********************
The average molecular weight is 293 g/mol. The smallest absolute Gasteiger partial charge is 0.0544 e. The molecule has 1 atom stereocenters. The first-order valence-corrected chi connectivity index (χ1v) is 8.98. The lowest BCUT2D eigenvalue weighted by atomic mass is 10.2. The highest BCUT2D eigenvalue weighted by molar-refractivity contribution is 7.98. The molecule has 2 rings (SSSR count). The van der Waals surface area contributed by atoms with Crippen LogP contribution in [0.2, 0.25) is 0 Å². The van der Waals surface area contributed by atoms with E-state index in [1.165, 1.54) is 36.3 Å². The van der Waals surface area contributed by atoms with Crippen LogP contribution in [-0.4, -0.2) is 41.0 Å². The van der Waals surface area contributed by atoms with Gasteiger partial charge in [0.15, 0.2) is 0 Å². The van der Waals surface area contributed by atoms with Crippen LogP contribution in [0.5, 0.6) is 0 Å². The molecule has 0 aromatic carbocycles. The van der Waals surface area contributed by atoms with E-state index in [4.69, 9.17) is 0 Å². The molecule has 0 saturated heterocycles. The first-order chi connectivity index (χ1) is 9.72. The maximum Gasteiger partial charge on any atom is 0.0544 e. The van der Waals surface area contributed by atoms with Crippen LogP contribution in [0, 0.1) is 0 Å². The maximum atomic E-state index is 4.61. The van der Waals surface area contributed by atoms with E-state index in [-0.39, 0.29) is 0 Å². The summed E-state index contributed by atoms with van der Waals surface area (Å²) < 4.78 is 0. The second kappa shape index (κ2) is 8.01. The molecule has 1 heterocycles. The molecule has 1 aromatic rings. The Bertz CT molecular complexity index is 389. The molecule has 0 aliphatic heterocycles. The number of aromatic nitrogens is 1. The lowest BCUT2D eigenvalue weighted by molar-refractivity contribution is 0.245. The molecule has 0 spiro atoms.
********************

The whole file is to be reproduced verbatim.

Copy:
The average molecular weight is 293 g/mol. The smallest absolute Gasteiger partial charge is 0.0544 e. The molecule has 1 atom stereocenters. The first-order valence-corrected chi connectivity index (χ1v) is 8.98. The lowest BCUT2D eigenvalue weighted by atomic mass is 10.2. The highest BCUT2D eigenvalue weighted by molar-refractivity contribution is 7.98. The molecule has 2 rings (SSSR count). The van der Waals surface area contributed by atoms with Crippen LogP contribution in [0.2, 0.25) is 0 Å². The van der Waals surface area contributed by atoms with E-state index in [1.165, 1.54) is 36.3 Å². The van der Waals surface area contributed by atoms with Crippen LogP contribution in [-0.4, -0.2) is 41.0 Å². The van der Waals surface area contributed by atoms with Gasteiger partial charge in [0.15, 0.2) is 0 Å². The van der Waals surface area contributed by atoms with Crippen LogP contribution in [0.5, 0.6) is 0 Å². The molecule has 0 aromatic carbocycles. The van der Waals surface area contributed by atoms with E-state index in [4.69, 9.17) is 0 Å². The molecule has 0 saturated heterocycles. The first-order chi connectivity index (χ1) is 9.72. The maximum Gasteiger partial charge on any atom is 0.0544 e. The van der Waals surface area contributed by atoms with Crippen LogP contribution in [0, 0.1) is 0 Å². The maximum atomic E-state index is 4.61. The van der Waals surface area contributed by atoms with E-state index in [-0.39, 0.29) is 0 Å². The summed E-state index contributed by atoms with van der Waals surface area (Å²) < 4.78 is 0. The second kappa shape index (κ2) is 8.01. The molecule has 1 heterocycles. The molecule has 1 aromatic rings. The Bertz CT molecular complexity index is 389. The molecule has 0 aliphatic heterocycles. The number of aromatic nitrogens is 1. The lowest BCUT2D eigenvalue weighted by molar-refractivity contribution is 0.245. The molecule has 0 spiro atoms.